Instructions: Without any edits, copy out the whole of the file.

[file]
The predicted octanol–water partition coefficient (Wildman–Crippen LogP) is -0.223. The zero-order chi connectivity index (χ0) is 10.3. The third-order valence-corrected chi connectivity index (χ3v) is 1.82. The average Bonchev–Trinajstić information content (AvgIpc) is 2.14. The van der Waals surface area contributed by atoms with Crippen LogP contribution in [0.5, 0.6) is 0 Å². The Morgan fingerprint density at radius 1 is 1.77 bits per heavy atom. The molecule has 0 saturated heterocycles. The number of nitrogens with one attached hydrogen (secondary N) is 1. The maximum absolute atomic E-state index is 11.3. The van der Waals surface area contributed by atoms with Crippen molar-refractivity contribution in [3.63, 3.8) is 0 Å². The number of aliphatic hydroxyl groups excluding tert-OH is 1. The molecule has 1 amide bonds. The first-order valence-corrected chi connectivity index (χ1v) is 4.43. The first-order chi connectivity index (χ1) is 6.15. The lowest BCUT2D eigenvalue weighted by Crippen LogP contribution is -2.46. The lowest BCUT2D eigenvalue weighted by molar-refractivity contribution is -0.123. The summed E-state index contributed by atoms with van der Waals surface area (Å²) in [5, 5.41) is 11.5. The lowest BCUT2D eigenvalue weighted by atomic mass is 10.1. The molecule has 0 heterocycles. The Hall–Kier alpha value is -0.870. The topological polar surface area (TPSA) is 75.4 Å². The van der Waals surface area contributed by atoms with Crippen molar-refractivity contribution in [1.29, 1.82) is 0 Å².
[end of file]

The predicted octanol–water partition coefficient (Wildman–Crippen LogP) is -0.223. The zero-order chi connectivity index (χ0) is 10.3. The third-order valence-corrected chi connectivity index (χ3v) is 1.82. The average Bonchev–Trinajstić information content (AvgIpc) is 2.14. The van der Waals surface area contributed by atoms with Crippen LogP contribution in [0.5, 0.6) is 0 Å². The Morgan fingerprint density at radius 1 is 1.77 bits per heavy atom. The molecule has 0 saturated heterocycles. The number of nitrogens with one attached hydrogen (secondary N) is 1. The maximum absolute atomic E-state index is 11.3. The van der Waals surface area contributed by atoms with Crippen molar-refractivity contribution in [3.63, 3.8) is 0 Å². The number of aliphatic hydroxyl groups excluding tert-OH is 1. The molecule has 1 amide bonds. The first-order valence-corrected chi connectivity index (χ1v) is 4.43. The first-order chi connectivity index (χ1) is 6.15. The lowest BCUT2D eigenvalue weighted by Crippen LogP contribution is -2.46. The lowest BCUT2D eigenvalue weighted by molar-refractivity contribution is -0.123. The summed E-state index contributed by atoms with van der Waals surface area (Å²) in [5, 5.41) is 11.5. The lowest BCUT2D eigenvalue weighted by atomic mass is 10.1. The molecule has 0 heterocycles. The Hall–Kier alpha value is -0.870. The topological polar surface area (TPSA) is 75.4 Å². The van der Waals surface area contributed by atoms with Crippen molar-refractivity contribution in [1.29, 1.82) is 0 Å².